Parents, family members, and other caring adults

One minute you’re noting the details of a dental appointment, then pivot to reminding yourself to pick up more beets, then “bam” your kid walks into the kitchen and comes out as non-binary. And now the dog wants back in. Seriously, this is how it happens, people.

It’s important to acknowledge that parents and family members also go through their own process after a child comes out. This is completely normal – it’s a natural response to taking in new information about someone’s self-hood. 

Whether you had an inkling, or it was a complete surprise, this is the place for you. Learn how to advocate, educate, and support your child while navigating all the things.

1:1 Support

This is designed to provide a private and safe space for you to explore questions, concerns, or anything else related to your child’s coming out process. This model provides a place to express your own personal experience during this transition, and have very candid conversations about understanding this aspect of your child’s identity. We’ll meet for an hour and cover whichever areas you’d like during this time. This is all about getting you where you need to be, as person and a parent.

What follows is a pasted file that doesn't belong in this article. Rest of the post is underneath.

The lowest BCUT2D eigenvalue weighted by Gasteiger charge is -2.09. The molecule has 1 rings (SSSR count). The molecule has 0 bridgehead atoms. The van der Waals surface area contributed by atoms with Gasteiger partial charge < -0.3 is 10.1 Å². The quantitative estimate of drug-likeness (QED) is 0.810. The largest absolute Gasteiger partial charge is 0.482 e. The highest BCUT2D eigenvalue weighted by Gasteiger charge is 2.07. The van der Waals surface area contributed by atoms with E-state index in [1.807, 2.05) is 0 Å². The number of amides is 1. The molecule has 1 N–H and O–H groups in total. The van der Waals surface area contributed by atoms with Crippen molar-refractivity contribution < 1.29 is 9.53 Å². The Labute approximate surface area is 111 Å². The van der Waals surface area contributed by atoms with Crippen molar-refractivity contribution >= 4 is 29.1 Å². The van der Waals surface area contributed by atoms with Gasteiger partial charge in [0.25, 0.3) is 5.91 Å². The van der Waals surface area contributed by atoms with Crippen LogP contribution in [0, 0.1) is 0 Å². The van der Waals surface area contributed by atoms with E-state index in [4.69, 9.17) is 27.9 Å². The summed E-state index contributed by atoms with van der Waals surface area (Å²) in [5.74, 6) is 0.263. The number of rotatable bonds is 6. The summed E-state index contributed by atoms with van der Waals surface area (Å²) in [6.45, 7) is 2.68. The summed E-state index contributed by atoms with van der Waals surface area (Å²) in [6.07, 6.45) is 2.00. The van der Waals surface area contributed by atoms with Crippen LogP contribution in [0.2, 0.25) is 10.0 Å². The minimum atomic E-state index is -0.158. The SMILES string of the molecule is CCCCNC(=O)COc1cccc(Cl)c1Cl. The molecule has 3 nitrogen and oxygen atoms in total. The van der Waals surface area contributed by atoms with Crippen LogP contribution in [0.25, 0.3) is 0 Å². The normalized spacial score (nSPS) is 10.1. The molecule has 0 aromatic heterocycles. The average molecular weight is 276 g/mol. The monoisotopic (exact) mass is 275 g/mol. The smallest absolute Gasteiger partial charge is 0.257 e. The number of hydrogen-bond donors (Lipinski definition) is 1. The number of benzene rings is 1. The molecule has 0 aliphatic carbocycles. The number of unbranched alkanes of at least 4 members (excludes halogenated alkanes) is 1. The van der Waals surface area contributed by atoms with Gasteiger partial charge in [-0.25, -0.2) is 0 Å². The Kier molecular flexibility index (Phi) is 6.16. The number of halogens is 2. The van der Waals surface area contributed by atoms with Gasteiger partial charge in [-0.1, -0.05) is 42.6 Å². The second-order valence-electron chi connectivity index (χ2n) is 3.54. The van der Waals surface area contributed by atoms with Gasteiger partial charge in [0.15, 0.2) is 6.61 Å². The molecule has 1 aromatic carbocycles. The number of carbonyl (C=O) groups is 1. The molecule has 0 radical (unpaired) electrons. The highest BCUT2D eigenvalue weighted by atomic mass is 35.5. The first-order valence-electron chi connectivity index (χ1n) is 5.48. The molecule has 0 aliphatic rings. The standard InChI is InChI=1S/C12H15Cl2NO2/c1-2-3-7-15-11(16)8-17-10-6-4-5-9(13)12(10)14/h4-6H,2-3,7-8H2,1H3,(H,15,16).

I’ll help you…

  • Develop a greater awareness of the experiences unique to our LGBTQ kiddos

  • Unpack any unconscious baggage that is preventing a deeper connection with your child

  • Talk through potential scenarios with less than supportive family members, and create strategies that will best support your child

 

Group workshops (6-8 people)

Welcome to the power of the small group!

We’ll meet for 90 minutes and discuss family dynamics related to a child’s coming out, talking to kids about sexual orientation or gender, and have in-depth conversations about the complexities of growing up as LGBTQ.

 

I’ll help you…

  • Talk about supporting LGBTQ kiddos who might not be yours

  • Learn safe, healthy ways to advocate and intervene on behalf of a child in an unsupportive environment

  • Prepare for questions and age-appropriate responses for questions about same-sex attractions, gender expression, or news in the media (“bathroom bills”, marriage equality, etc.)

They, She, Ze, He … Revisiting Why Pronouns Matter

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Email me:  Info@DoubleTallLLC.com
United States